Dulling the Pain of Labor: Your Guide to Epidurals and Other Pain Killers
To receive an epidural, a woman lies on her side, her body curled. The anesthesiologist then numbs the skin before placing a thin tube or catheter into the epidural space between the spinal bone and the spinal cord. This tube remains in place so that pain medication can be administered as needed.
“The drawbacks to [epidurals] are not inconsequential,” says Dr. Viscomi. “They include a risk of severe headache after the childbirth (approximately one-percent risk), and a remote risk of nerve injury from the technique (approximately a one in 20,000 risk),” reports Dr. Viscomi.
Instead of offering localized pain relief, analgesics work on the entire body. Demerol, Nubain, and Stadol are the commercial names of narcotics sometimes given to relieve labor pain. These medications travel through the body in the bloodstream. “The effectiveness of these drugs is somewhat variable, but on average decrease pain by 25 to 30 percent,” cites Dr. Viscomi. (Analgesics are most often injected into an IV or a major muscle, such as your bottom.)
All About Epidurals
Perhaps the most significant change in pain relief has taken place with epidurals. “When I first started practicing 22 years ago, the amount of medication used in the epidural left the woman’s legs paralyzed for the entire labor. Today we use about a fifth to a tenth the amount of medication that we used to,” says Dr. William Camann, Director of Obstetric Anesthesia at Brigham and Women’s Hospital at Harvard Medical School.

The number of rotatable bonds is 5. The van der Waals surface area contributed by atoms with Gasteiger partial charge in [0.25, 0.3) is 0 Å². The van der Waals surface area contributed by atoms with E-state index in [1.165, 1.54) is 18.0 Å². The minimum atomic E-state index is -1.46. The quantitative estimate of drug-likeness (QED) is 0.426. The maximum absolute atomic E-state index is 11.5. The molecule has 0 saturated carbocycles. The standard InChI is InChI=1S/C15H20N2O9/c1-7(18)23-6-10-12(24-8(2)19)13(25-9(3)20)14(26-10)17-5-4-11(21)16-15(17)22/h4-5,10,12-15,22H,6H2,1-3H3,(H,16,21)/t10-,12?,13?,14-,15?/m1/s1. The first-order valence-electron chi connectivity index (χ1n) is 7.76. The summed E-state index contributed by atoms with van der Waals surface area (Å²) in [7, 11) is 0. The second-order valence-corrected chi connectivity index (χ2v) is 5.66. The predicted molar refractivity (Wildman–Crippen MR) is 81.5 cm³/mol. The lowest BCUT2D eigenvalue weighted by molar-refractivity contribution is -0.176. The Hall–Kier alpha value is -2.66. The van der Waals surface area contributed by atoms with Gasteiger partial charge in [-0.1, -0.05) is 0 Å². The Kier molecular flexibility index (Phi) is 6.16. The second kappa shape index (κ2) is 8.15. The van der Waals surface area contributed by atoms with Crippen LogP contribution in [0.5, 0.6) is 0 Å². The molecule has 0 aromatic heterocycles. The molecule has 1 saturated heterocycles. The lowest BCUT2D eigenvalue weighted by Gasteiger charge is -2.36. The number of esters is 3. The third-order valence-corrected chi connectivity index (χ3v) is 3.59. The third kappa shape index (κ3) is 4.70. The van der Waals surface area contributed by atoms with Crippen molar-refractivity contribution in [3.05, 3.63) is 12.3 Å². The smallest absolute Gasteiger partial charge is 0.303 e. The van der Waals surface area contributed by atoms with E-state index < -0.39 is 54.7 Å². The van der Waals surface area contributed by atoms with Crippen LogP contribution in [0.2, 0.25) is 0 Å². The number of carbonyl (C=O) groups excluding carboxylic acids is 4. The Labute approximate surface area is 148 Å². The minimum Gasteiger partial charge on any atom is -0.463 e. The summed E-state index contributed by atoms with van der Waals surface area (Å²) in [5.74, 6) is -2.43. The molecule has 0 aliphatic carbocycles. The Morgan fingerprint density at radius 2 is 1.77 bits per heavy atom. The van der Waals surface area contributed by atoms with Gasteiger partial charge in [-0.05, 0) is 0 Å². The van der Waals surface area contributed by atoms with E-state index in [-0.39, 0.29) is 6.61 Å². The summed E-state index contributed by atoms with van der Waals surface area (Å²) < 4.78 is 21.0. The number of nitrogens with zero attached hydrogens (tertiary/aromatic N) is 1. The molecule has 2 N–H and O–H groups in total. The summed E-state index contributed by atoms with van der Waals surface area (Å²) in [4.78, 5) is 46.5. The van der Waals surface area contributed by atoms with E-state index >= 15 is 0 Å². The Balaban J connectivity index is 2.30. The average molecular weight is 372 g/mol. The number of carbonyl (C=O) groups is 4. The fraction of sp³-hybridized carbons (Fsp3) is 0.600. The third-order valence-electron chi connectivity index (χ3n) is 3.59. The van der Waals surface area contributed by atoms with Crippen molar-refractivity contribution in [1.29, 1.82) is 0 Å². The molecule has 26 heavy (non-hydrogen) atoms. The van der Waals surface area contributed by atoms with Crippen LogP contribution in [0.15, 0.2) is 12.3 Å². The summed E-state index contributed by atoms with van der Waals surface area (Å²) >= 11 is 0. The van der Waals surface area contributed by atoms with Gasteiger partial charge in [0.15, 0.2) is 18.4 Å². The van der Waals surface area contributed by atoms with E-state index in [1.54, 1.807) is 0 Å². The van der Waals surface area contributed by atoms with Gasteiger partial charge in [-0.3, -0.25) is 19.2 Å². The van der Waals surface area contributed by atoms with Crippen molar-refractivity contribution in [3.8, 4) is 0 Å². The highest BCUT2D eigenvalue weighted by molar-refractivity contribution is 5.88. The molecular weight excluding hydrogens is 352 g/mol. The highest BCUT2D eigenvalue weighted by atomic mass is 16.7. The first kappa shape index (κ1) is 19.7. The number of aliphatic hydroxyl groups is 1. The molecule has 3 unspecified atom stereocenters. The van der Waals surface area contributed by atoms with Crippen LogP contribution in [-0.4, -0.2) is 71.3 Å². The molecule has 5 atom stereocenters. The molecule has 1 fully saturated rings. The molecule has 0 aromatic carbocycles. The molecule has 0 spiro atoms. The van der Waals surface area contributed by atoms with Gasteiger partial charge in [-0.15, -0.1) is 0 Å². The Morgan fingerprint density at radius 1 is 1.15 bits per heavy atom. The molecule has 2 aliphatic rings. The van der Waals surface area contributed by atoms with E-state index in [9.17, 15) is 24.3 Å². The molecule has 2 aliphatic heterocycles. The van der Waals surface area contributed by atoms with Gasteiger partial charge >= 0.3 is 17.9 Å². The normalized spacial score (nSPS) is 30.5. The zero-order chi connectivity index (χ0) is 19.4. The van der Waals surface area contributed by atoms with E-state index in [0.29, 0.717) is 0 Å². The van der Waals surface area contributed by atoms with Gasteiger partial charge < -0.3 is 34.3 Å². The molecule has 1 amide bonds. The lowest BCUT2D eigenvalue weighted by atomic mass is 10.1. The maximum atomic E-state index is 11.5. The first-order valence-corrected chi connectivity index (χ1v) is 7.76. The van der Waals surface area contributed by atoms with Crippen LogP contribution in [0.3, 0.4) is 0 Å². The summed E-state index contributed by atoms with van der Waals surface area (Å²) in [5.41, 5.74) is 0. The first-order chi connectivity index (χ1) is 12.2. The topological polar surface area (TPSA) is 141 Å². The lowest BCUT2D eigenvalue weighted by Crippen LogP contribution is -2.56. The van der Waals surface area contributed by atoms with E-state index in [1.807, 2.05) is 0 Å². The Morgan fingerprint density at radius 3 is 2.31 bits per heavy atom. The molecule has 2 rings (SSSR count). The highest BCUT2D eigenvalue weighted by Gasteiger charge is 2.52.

There is a variety of epidurals available. Here’s a rundown of the most commonly used:
Traditional or Basic Epidural
Medication injected into the lower spine takes effect in 10 to 20 minutes, numbing the body below the waist. The legs can sometimes become numb to the point of being immobile.
Instead of requiring a tube in the back to administer pain relief, a spinal block involves one injection into the lower spine for instant pain relief that will last for several hours. A spinal block may cause immobility.
Combined Spinal Epidural (CSE)
A CSE brings together the instant relief of a spinal block with varying medication amounts of an epidural. The anesthesiologist inserts a tube in the back as with a traditional epidural, but the laboring woman is given a spinal injection first for instant pain relief. Lower dosages of pain relief can then be administered as needed.
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